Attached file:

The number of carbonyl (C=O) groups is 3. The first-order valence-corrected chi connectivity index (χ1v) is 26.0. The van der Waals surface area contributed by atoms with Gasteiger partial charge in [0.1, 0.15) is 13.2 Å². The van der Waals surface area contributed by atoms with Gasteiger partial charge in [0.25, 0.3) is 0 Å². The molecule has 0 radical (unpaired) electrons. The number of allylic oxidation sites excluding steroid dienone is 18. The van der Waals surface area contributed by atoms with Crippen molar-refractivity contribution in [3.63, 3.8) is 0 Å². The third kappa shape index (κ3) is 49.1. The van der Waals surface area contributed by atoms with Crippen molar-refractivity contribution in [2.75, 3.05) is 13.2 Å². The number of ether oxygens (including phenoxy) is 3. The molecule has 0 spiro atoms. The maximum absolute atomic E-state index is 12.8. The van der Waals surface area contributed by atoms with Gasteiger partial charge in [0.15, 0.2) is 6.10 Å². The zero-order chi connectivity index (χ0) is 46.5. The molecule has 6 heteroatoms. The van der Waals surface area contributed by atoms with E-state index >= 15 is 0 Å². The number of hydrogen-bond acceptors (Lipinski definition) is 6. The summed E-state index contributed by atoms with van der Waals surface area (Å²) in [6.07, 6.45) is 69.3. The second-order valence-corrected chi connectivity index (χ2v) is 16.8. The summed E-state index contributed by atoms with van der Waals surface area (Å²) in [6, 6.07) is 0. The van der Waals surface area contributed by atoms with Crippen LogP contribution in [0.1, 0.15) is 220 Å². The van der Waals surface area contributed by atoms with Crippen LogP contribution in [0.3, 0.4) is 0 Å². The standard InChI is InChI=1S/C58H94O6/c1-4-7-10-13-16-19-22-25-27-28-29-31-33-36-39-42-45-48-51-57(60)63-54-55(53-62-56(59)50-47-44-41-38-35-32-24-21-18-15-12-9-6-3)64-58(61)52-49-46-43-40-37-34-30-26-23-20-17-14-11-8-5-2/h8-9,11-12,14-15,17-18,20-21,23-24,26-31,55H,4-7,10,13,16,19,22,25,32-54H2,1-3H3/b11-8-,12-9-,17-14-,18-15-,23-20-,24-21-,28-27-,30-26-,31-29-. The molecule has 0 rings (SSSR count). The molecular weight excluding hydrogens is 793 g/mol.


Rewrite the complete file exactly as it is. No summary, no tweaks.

The number of carbonyl (C=O) groups is 3. The first-order valence-corrected chi connectivity index (χ1v) is 26.0. The van der Waals surface area contributed by atoms with Gasteiger partial charge in [0.1, 0.15) is 13.2 Å². The van der Waals surface area contributed by atoms with Gasteiger partial charge in [0.25, 0.3) is 0 Å². The molecule has 0 radical (unpaired) electrons. The number of allylic oxidation sites excluding steroid dienone is 18. The van der Waals surface area contributed by atoms with Crippen molar-refractivity contribution in [3.63, 3.8) is 0 Å². The third kappa shape index (κ3) is 49.1. The van der Waals surface area contributed by atoms with Crippen molar-refractivity contribution in [2.75, 3.05) is 13.2 Å². The number of ether oxygens (including phenoxy) is 3. The molecule has 0 spiro atoms. The maximum absolute atomic E-state index is 12.8. The van der Waals surface area contributed by atoms with Gasteiger partial charge in [0.15, 0.2) is 6.10 Å². The zero-order chi connectivity index (χ0) is 46.5. The molecule has 6 heteroatoms. The van der Waals surface area contributed by atoms with E-state index >= 15 is 0 Å². The number of hydrogen-bond acceptors (Lipinski definition) is 6. The summed E-state index contributed by atoms with van der Waals surface area (Å²) in [6.07, 6.45) is 69.3. The second-order valence-corrected chi connectivity index (χ2v) is 16.8. The summed E-state index contributed by atoms with van der Waals surface area (Å²) in [6, 6.07) is 0. The van der Waals surface area contributed by atoms with Crippen LogP contribution in [0.1, 0.15) is 220 Å². The van der Waals surface area contributed by atoms with Crippen LogP contribution in [0.3, 0.4) is 0 Å². The standard InChI is InChI=1S/C58H94O6/c1-4-7-10-13-16-19-22-25-27-28-29-31-33-36-39-42-45-48-51-57(60)63-54-55(53-62-56(59)50-47-44-41-38-35-32-24-21-18-15-12-9-6-3)64-58(61)52-49-46-43-40-37-34-30-26-23-20-17-14-11-8-5-2/h8-9,11-12,14-15,17-18,20-21,23-24,26-31,55H,4-7,10,13,16,19,22,25,32-54H2,1-3H3/b11-8-,12-9-,17-14-,18-15-,23-20-,24-21-,28-27-,30-26-,31-29-. The molecule has 0 rings (SSSR count). The molecular weight excluding hydrogens is 793 g/mol.